We’re reading A Separate Peace in my Pre-IB class right now, and I’m drilling down on teaching them to write analytical statements — rather than summary. I’m also spending more time teaching them how to find good evidence.
My experience is that students can find a quote to back up a point, but they often stop short with just one, usually the easiest one to find. There’s a couple of problems with this: I want them to use multiple examples to fully develop their ideas, and when they use the first quote they find, they can often miss one that’s even better.
After we read the first four chapters of the novel, we did some work on learning the difference between factual and analytical statements. I had the kids brainstorm assertions about the first part of the book, then I put them in groups to find evidence to support the assertions (full disclosure: because it was the first part of the book, I gave them assertions I made ahead of time for the group activity. I wanted to make sure they were on the right track!)
Each group was given a handout that looks like this. They wrote their assertions on the top and then had to look for evidence to support it. First, we spent some time discussing what makes a quote an effective one to use as proof. I told them that if they want to do this well, they’ll have to be willing to re-read and skim to look for ones that truly back up what they are trying to prove.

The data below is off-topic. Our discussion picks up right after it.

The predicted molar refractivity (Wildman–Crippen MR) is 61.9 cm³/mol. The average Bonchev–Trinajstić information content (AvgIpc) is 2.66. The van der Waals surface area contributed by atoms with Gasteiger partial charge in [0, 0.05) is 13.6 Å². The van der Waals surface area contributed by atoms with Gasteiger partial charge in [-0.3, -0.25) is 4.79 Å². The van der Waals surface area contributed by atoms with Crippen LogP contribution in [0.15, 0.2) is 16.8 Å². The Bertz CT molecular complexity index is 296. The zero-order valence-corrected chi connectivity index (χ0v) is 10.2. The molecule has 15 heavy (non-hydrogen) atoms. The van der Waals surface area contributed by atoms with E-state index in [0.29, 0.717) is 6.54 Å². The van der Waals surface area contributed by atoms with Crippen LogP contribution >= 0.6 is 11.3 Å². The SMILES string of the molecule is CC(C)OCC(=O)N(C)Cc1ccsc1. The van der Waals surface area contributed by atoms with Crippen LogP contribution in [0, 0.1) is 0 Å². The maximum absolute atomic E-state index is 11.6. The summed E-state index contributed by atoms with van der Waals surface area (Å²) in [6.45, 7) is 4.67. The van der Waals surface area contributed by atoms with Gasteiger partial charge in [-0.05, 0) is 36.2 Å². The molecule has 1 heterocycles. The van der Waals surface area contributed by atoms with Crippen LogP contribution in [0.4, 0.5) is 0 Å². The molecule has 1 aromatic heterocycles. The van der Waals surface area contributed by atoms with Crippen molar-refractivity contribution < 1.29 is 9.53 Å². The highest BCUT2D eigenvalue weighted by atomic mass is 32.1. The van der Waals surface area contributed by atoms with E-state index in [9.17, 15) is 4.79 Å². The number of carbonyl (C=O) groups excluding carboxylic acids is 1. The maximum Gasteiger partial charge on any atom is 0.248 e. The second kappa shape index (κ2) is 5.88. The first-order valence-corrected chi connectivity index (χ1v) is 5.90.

They took notes as they read and had to decide which of the quotes they found to include on the three sticky notes that would go on the handout. Before I gave them the stickies, we had a discussion about whether or not their evidence was good. If it wasn’t, I gave them some hints about where to look in the text.
Once they had their quotes on the stickies, they had to arrange them in the order they would use them to back up the assertion. Finally, they wrote their commentary on the side on the handout.
But we still weren’t done. I took all of the handouts that focused on one character and arranged them on chart paper, and did the same for the other character. We did a gallery walk, and finished with the students making assertions based on all of the evidence on the poster.
This process took longer that I initially thought it would — two full classes from start to finish. However, it was time very well spent. The students got a much better understanding of the process they should go through when they are searching for proof. I told them that they obviously couldn’t spend two classes backing up every point, but that they should remember the process when they are looking for evidence. I believe that the activity will also help them to recognize effective quotes when they take notes as they read.
Update: we moved on to To Kill a Mockingbird, and I was thrilled to see lots of carry over from this activity. Read what I did next here.